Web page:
- The professor asks us to create something new and creative on and on, but I don't really get it. I felt that he was the one who had no idea what convergence was about. It was interesting at first when we were assigned to mimic the idea meeting of design consulting firm like IDEO, but the method of presenting “final output” as your assignment was exactly the same as previous lectures. My friend who is a design student told me that this method was not different from existing lectures at all. (anonymous undergraduate design student, participant of 2013 convergence program in a university in Seoul)

- I was at a loss when there were several special lectures delivered by iPhone specialist nothing but as an early adopter, business administration professor, etc., and then the professor asks you to “create design focused result of convergence since you must have learned something out of those special lectures”. And the worst part was when the professor kept on asking us to discover “our precious oriental values that we have forgot.” I don't know what this is at all. Is it some sort of mysticism, or what? (anonymous undergraduate design student, participant of 2010 convergence program at Seoul National University)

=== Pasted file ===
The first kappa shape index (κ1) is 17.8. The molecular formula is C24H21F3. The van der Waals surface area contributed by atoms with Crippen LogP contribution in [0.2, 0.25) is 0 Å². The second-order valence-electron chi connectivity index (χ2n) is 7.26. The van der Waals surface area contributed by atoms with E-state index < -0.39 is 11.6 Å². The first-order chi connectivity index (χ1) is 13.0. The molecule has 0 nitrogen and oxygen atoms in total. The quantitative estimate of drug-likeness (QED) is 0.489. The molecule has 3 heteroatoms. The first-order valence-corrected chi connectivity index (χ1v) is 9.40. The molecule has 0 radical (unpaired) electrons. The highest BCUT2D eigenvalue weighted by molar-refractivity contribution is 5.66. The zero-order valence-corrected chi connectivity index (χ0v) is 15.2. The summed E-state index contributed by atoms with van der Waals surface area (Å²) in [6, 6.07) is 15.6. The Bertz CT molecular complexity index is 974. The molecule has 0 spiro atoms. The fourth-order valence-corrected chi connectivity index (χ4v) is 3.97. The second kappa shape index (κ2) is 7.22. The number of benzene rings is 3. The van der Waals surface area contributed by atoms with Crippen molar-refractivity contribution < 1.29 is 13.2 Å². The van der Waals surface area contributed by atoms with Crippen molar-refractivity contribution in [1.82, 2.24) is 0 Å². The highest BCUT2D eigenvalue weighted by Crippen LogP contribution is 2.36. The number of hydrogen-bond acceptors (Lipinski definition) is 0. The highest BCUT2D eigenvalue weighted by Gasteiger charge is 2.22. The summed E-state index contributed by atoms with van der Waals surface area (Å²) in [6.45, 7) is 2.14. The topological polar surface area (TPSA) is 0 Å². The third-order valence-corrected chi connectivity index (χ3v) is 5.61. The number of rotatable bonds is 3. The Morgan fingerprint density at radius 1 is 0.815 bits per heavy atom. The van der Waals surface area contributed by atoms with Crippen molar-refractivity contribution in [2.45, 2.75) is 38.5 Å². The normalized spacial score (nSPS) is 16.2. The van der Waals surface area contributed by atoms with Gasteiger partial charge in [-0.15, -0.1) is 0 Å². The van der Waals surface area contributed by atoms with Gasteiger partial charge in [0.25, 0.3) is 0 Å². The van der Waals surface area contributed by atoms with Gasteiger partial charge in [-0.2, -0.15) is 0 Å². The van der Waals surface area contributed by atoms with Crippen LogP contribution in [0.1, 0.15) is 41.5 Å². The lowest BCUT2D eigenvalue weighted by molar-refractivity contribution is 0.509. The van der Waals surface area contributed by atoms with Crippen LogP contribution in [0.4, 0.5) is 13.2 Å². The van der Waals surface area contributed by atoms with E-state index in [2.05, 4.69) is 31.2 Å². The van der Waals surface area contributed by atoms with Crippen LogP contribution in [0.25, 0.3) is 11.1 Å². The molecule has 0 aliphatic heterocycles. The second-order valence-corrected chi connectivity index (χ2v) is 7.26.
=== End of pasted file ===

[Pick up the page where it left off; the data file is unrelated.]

- After giving us theoretical lessons like 'Brain storming is important. You must have this in mind', the professor evaluates our ideas based on her authority and past experience. So in order to get good grades, one needs to match the professor's level. But the professor didn't seem to understand our new ideas. It even seemed as if she didn’t like it because it was too difficult for her. All the ideas the students came up with were understood by the professor as she pleased, so everything became banal in the end. (anonymous business student who enrolled for the convergence design education program out of curiosity, participant of 2012 convergence program in a university in Seoul)